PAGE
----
Of course, like every other state in the Union, Wisconsin has a standing National Guard always ready for assembly and assignment. A governor can deploy those troops for everything from disaster assistance to peacekeeping. In 2020, with the nationwide riots following Floyd’s death still smoking in the rearview mirror, it didn’t take a gifted political vision to assume Kenosha was headed for trouble after the Blake shooting.

With that in mind, Evers had at his disposal a combined force of more than 7,700 Guard troops available to keep the lid on the protests. Folks could still march and chant through the streets as long as they liked, but it’s harder to smash and grab with soldiers on your six.

Evers waited 24 hours after the Blake incident and then deployed only 250. Those troops weren’t getting into Kenosha until the riots were already underway. The town was in a terrified lockdown. Shops were on fire. Rittenhouse would arrive that night with a rifle and shoot three in the midst of the chaos.

Why did Evers hesitate? For the most basic explanation, leadership requires a resolute leader, and Evers need not apply. Look at this feckless weed. Somewhere, ‘Night of the Living Dead’ is missing a zombie. Evers’ leadership style has all the bold reassurance of a kitten’s yawn, and only the poor and helpless microphones forced into his gaunt puss bother listening to his wheezing policy pronouncements. He swept into power only when his corrupt predecessor (failed presidential candidate Scott Walker) became too unpopular to re-elect, and he’s a dead man walking (or deader man) when his term ends.

Faced with a racial justice controversy and resulting destructive unrest, Evers mumbled out a call for peace, made a token gesture of putting the Guard on standby, and hid in his Madison mansion.

Beyond Evers’ sloth-based display of gubernatorial splendor, he let Kenosha suffer out of loyalty to the national progressive base. The 2020 political campaign was in full swing, and the destruction of a small Wisconsin city didn’t make Donald Trump’s America look well-mannered or well-managed.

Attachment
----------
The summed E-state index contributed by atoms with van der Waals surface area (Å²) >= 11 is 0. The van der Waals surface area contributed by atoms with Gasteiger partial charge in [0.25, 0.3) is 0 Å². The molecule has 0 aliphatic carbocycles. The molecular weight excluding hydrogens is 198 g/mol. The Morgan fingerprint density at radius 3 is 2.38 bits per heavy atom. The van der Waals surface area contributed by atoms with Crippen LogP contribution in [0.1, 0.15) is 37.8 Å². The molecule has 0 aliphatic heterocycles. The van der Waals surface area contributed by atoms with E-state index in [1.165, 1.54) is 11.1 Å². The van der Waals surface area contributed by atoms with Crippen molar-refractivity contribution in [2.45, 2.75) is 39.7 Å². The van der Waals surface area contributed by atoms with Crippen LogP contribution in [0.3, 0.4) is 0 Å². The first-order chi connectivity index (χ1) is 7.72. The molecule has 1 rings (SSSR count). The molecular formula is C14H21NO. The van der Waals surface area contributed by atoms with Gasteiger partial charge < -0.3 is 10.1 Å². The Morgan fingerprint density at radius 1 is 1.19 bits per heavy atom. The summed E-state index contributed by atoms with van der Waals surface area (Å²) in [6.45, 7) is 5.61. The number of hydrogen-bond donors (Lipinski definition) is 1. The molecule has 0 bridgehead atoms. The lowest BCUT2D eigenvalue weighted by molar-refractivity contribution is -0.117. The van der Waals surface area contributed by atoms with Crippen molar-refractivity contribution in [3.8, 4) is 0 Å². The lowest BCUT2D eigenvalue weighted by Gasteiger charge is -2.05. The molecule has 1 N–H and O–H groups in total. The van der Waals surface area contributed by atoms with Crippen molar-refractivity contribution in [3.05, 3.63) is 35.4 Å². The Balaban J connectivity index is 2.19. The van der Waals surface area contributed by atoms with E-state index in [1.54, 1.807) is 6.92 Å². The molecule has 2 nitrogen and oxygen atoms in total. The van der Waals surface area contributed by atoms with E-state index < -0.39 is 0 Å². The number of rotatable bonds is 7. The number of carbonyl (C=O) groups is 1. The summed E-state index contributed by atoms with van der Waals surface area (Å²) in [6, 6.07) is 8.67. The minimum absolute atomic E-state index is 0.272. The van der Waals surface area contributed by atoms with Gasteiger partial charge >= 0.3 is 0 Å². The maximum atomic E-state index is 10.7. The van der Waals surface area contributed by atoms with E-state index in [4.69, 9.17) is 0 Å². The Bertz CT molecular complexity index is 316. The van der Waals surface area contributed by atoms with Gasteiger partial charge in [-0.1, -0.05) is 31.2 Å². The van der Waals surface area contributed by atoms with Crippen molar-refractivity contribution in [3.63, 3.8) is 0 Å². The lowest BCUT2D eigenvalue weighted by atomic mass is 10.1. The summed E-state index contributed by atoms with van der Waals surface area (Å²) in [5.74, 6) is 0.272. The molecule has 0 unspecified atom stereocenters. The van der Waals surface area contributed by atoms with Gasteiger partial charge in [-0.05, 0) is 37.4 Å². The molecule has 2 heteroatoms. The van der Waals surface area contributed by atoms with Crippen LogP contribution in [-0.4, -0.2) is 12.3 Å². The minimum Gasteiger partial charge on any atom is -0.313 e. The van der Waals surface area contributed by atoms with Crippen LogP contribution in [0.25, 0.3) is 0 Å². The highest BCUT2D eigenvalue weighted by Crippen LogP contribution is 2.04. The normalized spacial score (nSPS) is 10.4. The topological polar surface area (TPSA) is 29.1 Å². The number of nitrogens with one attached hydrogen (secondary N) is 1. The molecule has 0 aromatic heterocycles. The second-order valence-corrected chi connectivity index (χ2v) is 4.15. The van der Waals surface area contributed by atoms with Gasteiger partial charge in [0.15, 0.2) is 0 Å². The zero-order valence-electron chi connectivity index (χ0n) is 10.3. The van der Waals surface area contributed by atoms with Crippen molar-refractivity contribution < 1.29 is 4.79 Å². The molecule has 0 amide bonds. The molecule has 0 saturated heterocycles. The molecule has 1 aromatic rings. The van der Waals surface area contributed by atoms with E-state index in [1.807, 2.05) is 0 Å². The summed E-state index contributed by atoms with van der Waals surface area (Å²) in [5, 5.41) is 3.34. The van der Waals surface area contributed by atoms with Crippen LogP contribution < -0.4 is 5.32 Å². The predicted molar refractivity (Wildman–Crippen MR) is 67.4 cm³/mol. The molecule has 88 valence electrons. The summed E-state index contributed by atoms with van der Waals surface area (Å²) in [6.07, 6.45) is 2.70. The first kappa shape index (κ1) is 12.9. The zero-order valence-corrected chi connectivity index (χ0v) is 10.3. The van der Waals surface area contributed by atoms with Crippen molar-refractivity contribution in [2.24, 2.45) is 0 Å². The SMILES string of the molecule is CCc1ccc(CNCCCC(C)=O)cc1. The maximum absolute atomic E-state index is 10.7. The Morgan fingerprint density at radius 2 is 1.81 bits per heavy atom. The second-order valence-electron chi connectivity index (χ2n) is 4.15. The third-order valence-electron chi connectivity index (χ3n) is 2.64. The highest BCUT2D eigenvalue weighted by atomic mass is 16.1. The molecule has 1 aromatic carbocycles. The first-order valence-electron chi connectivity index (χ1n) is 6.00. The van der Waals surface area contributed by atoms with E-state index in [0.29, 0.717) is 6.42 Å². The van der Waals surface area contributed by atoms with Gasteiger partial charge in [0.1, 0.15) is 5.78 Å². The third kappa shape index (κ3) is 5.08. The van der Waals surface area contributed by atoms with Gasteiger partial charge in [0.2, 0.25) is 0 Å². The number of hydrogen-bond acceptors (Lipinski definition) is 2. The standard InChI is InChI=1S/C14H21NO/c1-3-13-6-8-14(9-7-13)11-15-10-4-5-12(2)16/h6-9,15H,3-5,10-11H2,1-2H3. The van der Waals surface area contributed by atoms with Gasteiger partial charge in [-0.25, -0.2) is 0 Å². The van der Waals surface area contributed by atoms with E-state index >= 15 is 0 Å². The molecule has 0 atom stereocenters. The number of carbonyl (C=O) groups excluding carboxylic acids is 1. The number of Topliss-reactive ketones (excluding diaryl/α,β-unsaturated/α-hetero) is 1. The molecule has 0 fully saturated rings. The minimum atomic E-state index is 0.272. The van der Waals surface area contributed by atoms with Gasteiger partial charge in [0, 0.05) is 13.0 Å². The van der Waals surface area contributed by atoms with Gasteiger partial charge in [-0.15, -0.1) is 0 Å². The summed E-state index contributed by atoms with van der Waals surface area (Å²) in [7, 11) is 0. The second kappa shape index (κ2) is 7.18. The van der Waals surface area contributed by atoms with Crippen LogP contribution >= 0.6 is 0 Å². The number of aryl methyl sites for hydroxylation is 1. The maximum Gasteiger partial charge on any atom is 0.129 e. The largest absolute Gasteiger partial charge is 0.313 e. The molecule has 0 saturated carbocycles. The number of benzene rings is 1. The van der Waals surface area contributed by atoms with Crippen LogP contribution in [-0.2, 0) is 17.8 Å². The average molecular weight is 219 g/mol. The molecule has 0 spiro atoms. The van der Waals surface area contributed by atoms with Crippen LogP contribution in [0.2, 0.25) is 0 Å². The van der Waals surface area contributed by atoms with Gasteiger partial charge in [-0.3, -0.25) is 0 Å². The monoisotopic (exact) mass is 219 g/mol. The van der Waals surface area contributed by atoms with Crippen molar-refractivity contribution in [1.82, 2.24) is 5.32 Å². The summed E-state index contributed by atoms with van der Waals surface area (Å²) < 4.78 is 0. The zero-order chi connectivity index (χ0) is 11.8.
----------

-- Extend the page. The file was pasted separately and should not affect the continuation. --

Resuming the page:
Also, starting with the national Floyd riots, there seemed to be an unofficial understanding in progressive enclaves that even the most deadly protests that did the most damage to the property of innocent taxpayers should be not only allowed to continue, but also celebrated as expressions of peaceful free speech. The ugly underlining, wink and a nod theme read, “America struggled to settle racial issues in its history. It’s only fair folks get to destroy property and loot clothing stores. We’ll let you get a good head start and look the other way.”

The result in Wisconsin? More than $50 million in property damage and two deaths. 

The moment government officials apply partisan philosophies to condone violence, the entire purpose of having any government disintegrates. If our safety isn’t protected, why have authorities charged with protecting us? Whether we see face-painted grunts storming the US Senate floor on January 6, or halfwit, wannabe civil rights heroes torching and looting storefronts in Kenosha circa 2020, a riot is a riot. People die in such events. Property is destroyed. The livelihoods of innocent people smolder through the night.

Now, progressives on all sides can revel in their faux outrage for a couple of weeks following the Rittenhouse verdict. Deep down, they’re never happier than when they have a race-driven dust-up to pontificate over while staying as far away from actual social progress as Evers did from the National Guard hotline during the night of Kyle Rittenhouse.

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The statements, views and opinions expressed in this column are solely those of the author and do not necessarily represent those of RT.